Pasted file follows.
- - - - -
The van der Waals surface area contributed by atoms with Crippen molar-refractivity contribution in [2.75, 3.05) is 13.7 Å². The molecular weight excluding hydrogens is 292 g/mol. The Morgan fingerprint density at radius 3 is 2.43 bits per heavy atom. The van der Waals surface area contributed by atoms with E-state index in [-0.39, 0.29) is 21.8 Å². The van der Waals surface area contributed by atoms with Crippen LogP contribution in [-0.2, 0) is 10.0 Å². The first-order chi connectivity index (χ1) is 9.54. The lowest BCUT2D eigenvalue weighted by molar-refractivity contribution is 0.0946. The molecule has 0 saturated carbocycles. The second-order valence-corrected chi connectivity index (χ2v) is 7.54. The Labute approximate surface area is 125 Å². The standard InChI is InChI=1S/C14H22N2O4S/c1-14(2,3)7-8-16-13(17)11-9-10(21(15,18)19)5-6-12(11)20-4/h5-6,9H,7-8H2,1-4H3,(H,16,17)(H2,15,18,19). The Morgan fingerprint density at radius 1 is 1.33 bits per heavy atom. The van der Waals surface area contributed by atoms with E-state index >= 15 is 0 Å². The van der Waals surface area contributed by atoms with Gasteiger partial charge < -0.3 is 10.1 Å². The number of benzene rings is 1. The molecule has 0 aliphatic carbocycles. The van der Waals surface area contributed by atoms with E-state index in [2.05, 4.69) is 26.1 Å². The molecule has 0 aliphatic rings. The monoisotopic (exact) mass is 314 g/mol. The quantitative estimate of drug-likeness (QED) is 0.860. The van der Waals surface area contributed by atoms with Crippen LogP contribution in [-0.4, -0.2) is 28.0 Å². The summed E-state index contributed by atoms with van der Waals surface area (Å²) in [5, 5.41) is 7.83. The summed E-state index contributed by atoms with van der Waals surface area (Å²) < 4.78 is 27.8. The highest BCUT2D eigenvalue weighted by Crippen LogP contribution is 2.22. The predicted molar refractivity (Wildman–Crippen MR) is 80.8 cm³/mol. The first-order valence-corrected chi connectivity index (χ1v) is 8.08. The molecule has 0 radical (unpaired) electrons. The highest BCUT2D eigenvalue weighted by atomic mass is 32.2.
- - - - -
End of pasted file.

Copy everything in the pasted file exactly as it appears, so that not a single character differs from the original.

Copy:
The van der Waals surface area contributed by atoms with Crippen molar-refractivity contribution in [2.75, 3.05) is 13.7 Å². The molecular weight excluding hydrogens is 292 g/mol. The Morgan fingerprint density at radius 3 is 2.43 bits per heavy atom. The van der Waals surface area contributed by atoms with E-state index in [-0.39, 0.29) is 21.8 Å². The van der Waals surface area contributed by atoms with Crippen LogP contribution in [-0.2, 0) is 10.0 Å². The first-order chi connectivity index (χ1) is 9.54. The lowest BCUT2D eigenvalue weighted by molar-refractivity contribution is 0.0946. The molecule has 0 saturated carbocycles. The second-order valence-corrected chi connectivity index (χ2v) is 7.54. The Labute approximate surface area is 125 Å². The standard InChI is InChI=1S/C14H22N2O4S/c1-14(2,3)7-8-16-13(17)11-9-10(21(15,18)19)5-6-12(11)20-4/h5-6,9H,7-8H2,1-4H3,(H,16,17)(H2,15,18,19). The Morgan fingerprint density at radius 1 is 1.33 bits per heavy atom. The van der Waals surface area contributed by atoms with E-state index >= 15 is 0 Å². The van der Waals surface area contributed by atoms with Gasteiger partial charge < -0.3 is 10.1 Å². The number of benzene rings is 1. The molecule has 0 aliphatic carbocycles. The van der Waals surface area contributed by atoms with E-state index in [2.05, 4.69) is 26.1 Å². The molecule has 0 aliphatic rings. The monoisotopic (exact) mass is 314 g/mol. The quantitative estimate of drug-likeness (QED) is 0.860. The van der Waals surface area contributed by atoms with Crippen LogP contribution in [-0.4, -0.2) is 28.0 Å². The summed E-state index contributed by atoms with van der Waals surface area (Å²) in [5, 5.41) is 7.83. The summed E-state index contributed by atoms with van der Waals surface area (Å²) < 4.78 is 27.8. The highest BCUT2D eigenvalue weighted by Crippen LogP contribution is 2.22. The predicted molar refractivity (Wildman–Crippen MR) is 80.8 cm³/mol. The first-order valence-corrected chi connectivity index (χ1v) is 8.08. The molecule has 0 radical (unpaired) electrons. The highest BCUT2D eigenvalue weighted by atomic mass is 32.2.